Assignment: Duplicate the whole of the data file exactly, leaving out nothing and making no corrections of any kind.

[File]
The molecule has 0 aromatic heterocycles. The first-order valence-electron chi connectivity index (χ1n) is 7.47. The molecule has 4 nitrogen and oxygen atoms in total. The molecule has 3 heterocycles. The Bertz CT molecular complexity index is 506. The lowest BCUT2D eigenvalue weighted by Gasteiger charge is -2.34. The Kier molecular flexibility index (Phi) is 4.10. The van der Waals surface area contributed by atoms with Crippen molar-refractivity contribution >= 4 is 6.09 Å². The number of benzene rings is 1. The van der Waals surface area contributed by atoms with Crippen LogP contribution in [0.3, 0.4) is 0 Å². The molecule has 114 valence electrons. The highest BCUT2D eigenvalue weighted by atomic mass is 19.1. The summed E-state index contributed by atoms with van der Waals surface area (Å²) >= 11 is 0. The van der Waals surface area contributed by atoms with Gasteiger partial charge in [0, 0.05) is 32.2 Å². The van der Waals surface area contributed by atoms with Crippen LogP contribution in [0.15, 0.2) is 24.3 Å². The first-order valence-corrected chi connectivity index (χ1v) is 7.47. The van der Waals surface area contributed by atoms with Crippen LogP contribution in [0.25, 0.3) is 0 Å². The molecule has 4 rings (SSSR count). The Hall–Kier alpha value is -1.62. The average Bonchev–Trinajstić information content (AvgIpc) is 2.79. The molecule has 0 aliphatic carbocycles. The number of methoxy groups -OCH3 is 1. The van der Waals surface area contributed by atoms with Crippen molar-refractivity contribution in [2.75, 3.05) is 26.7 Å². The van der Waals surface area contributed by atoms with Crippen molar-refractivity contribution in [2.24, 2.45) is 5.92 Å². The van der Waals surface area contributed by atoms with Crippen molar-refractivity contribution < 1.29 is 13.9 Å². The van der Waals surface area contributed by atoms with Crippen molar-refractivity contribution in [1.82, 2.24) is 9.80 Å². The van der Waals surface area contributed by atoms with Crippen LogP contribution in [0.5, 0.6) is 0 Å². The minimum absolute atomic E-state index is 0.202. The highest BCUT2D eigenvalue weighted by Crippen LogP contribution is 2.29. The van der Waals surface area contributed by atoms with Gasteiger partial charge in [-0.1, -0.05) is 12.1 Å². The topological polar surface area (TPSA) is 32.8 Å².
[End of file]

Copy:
The molecule has 0 aromatic heterocycles. The first-order valence-electron chi connectivity index (χ1n) is 7.47. The molecule has 4 nitrogen and oxygen atoms in total. The molecule has 3 heterocycles. The Bertz CT molecular complexity index is 506. The lowest BCUT2D eigenvalue weighted by Gasteiger charge is -2.34. The Kier molecular flexibility index (Phi) is 4.10. The van der Waals surface area contributed by atoms with Crippen molar-refractivity contribution >= 4 is 6.09 Å². The number of benzene rings is 1. The van der Waals surface area contributed by atoms with Crippen LogP contribution in [0.3, 0.4) is 0 Å². The molecule has 114 valence electrons. The highest BCUT2D eigenvalue weighted by atomic mass is 19.1. The summed E-state index contributed by atoms with van der Waals surface area (Å²) >= 11 is 0. The van der Waals surface area contributed by atoms with Gasteiger partial charge in [0, 0.05) is 32.2 Å². The van der Waals surface area contributed by atoms with Crippen LogP contribution in [0.15, 0.2) is 24.3 Å². The first-order valence-corrected chi connectivity index (χ1v) is 7.47. The van der Waals surface area contributed by atoms with Crippen LogP contribution in [0.25, 0.3) is 0 Å². The molecule has 4 rings (SSSR count). The Hall–Kier alpha value is -1.62. The average Bonchev–Trinajstić information content (AvgIpc) is 2.79. The molecule has 0 aliphatic carbocycles. The number of methoxy groups -OCH3 is 1. The van der Waals surface area contributed by atoms with Crippen molar-refractivity contribution in [2.75, 3.05) is 26.7 Å². The van der Waals surface area contributed by atoms with Crippen molar-refractivity contribution in [2.24, 2.45) is 5.92 Å². The van der Waals surface area contributed by atoms with Crippen molar-refractivity contribution < 1.29 is 13.9 Å². The van der Waals surface area contributed by atoms with Crippen molar-refractivity contribution in [1.82, 2.24) is 9.80 Å². The van der Waals surface area contributed by atoms with Crippen LogP contribution in [0.5, 0.6) is 0 Å². The minimum absolute atomic E-state index is 0.202. The highest BCUT2D eigenvalue weighted by Crippen LogP contribution is 2.29. The van der Waals surface area contributed by atoms with Gasteiger partial charge in [-0.1, -0.05) is 12.1 Å². The topological polar surface area (TPSA) is 32.8 Å².